It is useful to understand that although from 1940 to 1991 Latvia was a constituent republic of the USSR, the official language is Latvian. However, a significant minority (up to 40% nationwide and possibly just over 50% in the capital Riga) is Russian-speaking. The majority of ethnic Latvians living in the city, not only those old enough to have attended school during Soviet times, can also speak and understand Russian. However, many prefer to converse in Latvian. English and also German are widely understood at places regularly visited by tourists and foreigners but you may be out of luck when leaving the city centre or visiting places off the beaten track.
A bus line from Riga, takes 45-50 min and the fare is approx. €2.50
There is a train service that extends to all parts of the country as well as other big cities like Saint Petersburg. However, the tickets do not include information about the time and place to catch the train, that information must be looked up on the train departures info table.
Electric train line from Riga takes 50min, the fare is approx. €2.
Jelgava is on the bank of river Lielupe, which is connected to the Baltic Sea. It is possible to dock at Jelgava Yacht Club on Pils Island or next to Mītava Bridge on Pasta Island.
You can travel by taxi from Riga or Riga airport.
You can get around by foot, taxi or bus. There is a very good bus line. Line 1 will take you from one part of the city to another.
Checkout this website for route planer and timetables.
- Jelgava Palace (on Pils Island of river Lielupe). Similar palace to Rundales and Winter Palace in St. Peterburg, created by Bartolomeo Rastrelli.
- Academia Petrina. Currently a museum. Several interesting churches.
- Latvian FreeFly Peppers. Parachute jumps. You can do tandem or solo skydives at Jelgava airfield.
"Brainstorm", probably the most popular rock-band from Eastern Europe, has emerged from a cradle called Jelgavas 1. vidusskola (Secondary School No 1), where also such National talents as A. Skrastins, A. Vaznis, E. Radzina, A. Skele, E. Repse have made their first steps in the world of fame.
Latvijas Lauksaimniecibas Universitāte — University of Agriculture of Latvia is a well recognized university.
Jelgava's special dishes are Duke’s sail and Charlotte's kiss that remind of the town's history as the capital of Courland Duchy. Duke's sail is a main course, made of oven-baked pork that has been prepared in a special marinade. It is served with caramelized sauerkraut, a variety of roasted vegetables and roots, red bilberry sauce and horseradish. Dessert Charlotte's kiss is made of egg-curd cream and jelly mousse sorting made of two kinds of juice. Its mild taste is refreshed with fruit-berry mash sauce. The dishes are available at most popular restaurants in Jelgava.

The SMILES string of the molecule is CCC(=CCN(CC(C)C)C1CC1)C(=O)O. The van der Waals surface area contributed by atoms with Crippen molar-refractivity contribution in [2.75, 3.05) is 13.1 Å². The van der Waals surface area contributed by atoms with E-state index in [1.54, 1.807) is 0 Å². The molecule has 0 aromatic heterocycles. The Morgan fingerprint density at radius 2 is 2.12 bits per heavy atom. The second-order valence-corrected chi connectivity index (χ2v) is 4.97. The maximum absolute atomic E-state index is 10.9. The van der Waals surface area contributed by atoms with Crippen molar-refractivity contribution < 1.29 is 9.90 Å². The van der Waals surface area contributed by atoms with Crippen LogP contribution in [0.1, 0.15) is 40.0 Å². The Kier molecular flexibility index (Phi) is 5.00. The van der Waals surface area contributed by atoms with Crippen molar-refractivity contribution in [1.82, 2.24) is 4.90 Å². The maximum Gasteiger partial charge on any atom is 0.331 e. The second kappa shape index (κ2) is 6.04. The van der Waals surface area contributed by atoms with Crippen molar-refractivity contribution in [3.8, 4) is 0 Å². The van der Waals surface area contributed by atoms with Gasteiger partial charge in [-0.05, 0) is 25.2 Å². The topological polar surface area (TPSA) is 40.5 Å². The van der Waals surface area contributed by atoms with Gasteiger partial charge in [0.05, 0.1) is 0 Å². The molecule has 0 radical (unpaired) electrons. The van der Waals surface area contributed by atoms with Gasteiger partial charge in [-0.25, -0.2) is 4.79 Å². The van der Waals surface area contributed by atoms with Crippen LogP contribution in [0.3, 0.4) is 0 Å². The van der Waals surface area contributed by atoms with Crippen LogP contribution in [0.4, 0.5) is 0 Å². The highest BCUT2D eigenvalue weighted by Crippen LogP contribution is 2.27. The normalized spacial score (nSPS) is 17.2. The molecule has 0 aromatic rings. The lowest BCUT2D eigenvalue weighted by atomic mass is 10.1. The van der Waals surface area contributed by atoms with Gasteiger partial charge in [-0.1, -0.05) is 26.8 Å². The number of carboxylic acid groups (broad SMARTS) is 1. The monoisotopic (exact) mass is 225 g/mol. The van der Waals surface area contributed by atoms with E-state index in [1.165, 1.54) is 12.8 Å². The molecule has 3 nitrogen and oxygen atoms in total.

- Chocolatte & Pepper. A cafe/cocktail bar with a wide choice of alcoholic and nonalcoholic cocktails and drinks and offer tasty dishes.
- Klondaika. A popular bar and gambling place.
- Tonuss. A night club playing the latest dance music for a younger public. There are several dance floors and bars in the night club. Entrance fee is usually €1.5-4.5.
- Jelgavas krekli. Entrance fee varies for nights with live performers but is usually €1.5-6. A popular night club for university students on Wednesdays and Saturdays. Friday nights are those who no longer study with popular Latvian music.
There are two main hotels in Jelgava and several smaller hotels and motels.
- Hotel Jelgava. Can accommodate up to 66 people and is located in the very center of Jelgava by Driksa River. Jelgava Palace, Holy Trinity church tower Academia Petrina and many other tourist attractions are within a five minute walk. There is a bar and restaurant Plate on the first floor.
- Hotel Zemgale. Can accommodate up to 53 people. It is located next to sports complex Zemgale and is a favourite for athletes. Next to the hotel is bowling Zemgale with a bar.